I have been interested in weapons since childhood. It may have been because my grandparents gave me a pistol-shaped cigarette lighter, or because my dad brought me up on Westerns. My first real weapon was an Enfield bayonet from the Crimean War i bought shortly before i started re-enacting. My collection currently comprises a musket, a revolver, a replica deringer, two pistol lighters, two swords, three bayonets, one axe, 4 daggers and a lot of pocket knives
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  Quote Nick1986 Quote  Post ReplyReply Direct Link To This Post Posted: 10-Aug-2011 at 19:58

Let's go even further east. The balisong or butterfly knife is a traditional weapon in the Philippines resembling a closed fan. It can be easily concealed and quickly opened with one hand. I saw one at a car boot sale shortly before they were banned and deeply regret not buying it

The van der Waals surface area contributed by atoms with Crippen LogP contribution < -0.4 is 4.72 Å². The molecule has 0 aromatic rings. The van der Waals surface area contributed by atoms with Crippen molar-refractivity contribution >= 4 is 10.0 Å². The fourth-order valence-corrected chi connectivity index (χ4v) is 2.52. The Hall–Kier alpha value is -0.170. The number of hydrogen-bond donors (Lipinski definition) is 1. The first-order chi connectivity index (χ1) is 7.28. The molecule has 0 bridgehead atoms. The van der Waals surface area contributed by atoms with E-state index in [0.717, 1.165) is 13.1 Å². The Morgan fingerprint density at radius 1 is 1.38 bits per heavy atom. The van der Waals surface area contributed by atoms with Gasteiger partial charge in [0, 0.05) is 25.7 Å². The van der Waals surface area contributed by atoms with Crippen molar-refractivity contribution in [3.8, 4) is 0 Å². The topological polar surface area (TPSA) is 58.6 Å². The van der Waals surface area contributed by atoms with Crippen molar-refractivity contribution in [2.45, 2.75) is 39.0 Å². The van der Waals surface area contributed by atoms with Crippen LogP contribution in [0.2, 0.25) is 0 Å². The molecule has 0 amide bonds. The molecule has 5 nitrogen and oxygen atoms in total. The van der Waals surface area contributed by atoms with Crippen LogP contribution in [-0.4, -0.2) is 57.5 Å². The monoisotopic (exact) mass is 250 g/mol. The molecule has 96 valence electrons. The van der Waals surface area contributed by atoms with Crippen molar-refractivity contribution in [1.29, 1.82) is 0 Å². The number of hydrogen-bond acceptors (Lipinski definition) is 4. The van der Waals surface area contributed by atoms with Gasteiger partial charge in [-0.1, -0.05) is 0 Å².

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  Quote Nick1986 Quote  Post ReplyReply Direct Link To This Post Posted: 13-Aug-2011 at 17:20

Perhaps Ollios can tell us more about this Turkish sword: the Yataghan?
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  Quote Baal Melqart Quote  Post ReplyReply Direct Link To This Post Posted: 14-Aug-2011 at 07:11
Originally posted by Nick1986


The jambiya originated in Arabia and spread throughout Africa and Asia. These can be found as far south as Sudan, as far east as India and as far north as the Caucasus. The best daggers are made from a rhinoceros horn and decorated with precious stones and silver to demonstrate the individual's wealth


Good one, they still wear those in Yemen. Actually, there is not one man who doesn't carry a dagger to his left side over there. Sort of an Arab version of Texas, hehe :)
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  Quote Nick1986 Quote  Post ReplyReply Direct Link To This Post Posted: 22-Aug-2011 at 19:23
It's been a while since anyone has posted here. Where have all our Asian weapon experts gone?
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  Quote Nick1986 Quote  Post ReplyReply Direct Link To This Post Posted: 28-Aug-2011 at 20:08

The Burmese dha was, together with the kukri, a popular private-purchase for British and Australian troops in the Pacific. It had a long blade and double-handed grip and may have been copied from the Chinese dao sword or Japanese katana